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Prenatal exposure to air pollution may influence newborn thyroid function

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September 14, 2018

Exposure to high levels of air pollution in pregnancy may have subtle influences on the development of the fetal thyroid gland and its subsequent function, according to findings published in JAMA Network Open.

Carrie Breton

“Most clinical concerns have focused on thyroid hormone deficiencies in pregnancy, which have been associated with various adverse effects, including reduced fetal growth and neurodevelopment,” Carrie Breton, ScD, associate professor and director of the MADRES Center at the Keck School of Medicine, University of Southern California, told Endocrine Today. “However, thyroid hormones are tightly regulated and there may be an optimal range above which high levels may also be detrimental.”

Breton and colleagues analyzed data from 2,050 children aged 5 to 7 years between 2002 and 2004 participating in the Children’s Health Study in California (50.5% boys; 58.6% Hispanic). Included children had available birth record data, information for at least one air pollutant across pregnancy, and retrospective newborn heel-stick blood-spot free thyroxine concentrations. Researchers assessed prenatal exposure to ambient nitrogen dioxide or ozone pollution and traffic-related air pollutant exposures, estimated monthly based on participants’ geocoded residence, obtained using birth certificate and residential history questionnaire data. Ambient air quality monitoring data from the U.S. Environmental Protection Agency’s Air Quality System was used for analysis, and federal reference method or federal equivalent method monitors were used to measure particulate matter (PM2.5) and PM with a diameter less than 10 µm (PM10). Within the cohort, 13.4% reported moving during the pregnancy period or during the birth month, which researchers accounted for in exposure assessment.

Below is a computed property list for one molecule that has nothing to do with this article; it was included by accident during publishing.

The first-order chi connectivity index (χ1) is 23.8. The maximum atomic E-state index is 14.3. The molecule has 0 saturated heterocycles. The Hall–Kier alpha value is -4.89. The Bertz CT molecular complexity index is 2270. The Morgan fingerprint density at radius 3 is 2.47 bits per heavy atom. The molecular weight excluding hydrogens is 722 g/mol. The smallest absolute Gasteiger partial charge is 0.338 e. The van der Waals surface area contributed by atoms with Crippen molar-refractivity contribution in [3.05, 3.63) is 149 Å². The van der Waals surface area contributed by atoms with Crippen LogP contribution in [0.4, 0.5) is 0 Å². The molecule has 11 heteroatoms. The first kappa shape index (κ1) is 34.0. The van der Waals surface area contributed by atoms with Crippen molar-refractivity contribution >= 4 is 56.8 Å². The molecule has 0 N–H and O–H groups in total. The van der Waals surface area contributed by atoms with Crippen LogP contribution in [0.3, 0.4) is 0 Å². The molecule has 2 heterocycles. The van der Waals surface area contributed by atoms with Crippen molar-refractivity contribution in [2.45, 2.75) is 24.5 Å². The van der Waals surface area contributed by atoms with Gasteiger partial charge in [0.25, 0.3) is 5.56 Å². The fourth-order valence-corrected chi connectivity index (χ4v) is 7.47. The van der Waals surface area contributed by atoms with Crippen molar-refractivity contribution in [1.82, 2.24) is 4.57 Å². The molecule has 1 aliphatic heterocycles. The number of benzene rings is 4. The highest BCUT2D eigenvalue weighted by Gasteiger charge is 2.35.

The mean newborn total T4 measure for the cohort was 16.2 µg/dL. In individual air pollutant models, researchers found that a 2-standard deviation increase in prenatal PM2.5 exposure and PM10 exposure was associated with a 1.2-µg/dL (95% CI, 0.5-1.8) and 1.5-µg/dL (95% CI, 0.9-2.1) higher total T4 level, respectively, in newborn screenings. Prenatal exposure to ozone and traffic-related air pollution were not associated with total T4 concentrations, according to the researchers.

“Further research should evaluate the many indicators of thyroid function simultaneously, and distinguish between the total and bound T4,” Breton said. “Evaluating maternal thyroid levels, in conjunction with infant levels, would help our understanding of which are truly the most affected by pollution.” – by Regina Schaffer

For more information:

Carrie Breton, ScD, can be reached at the MADRES Center, Division of Environmental Health, Keck School of Medicine, 2001 N. Soto St., Suite 102K, Los Angeles, CA 90032; email: breton@usc.edu.

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Disclosure: Breton reports no relevant financial disclosures.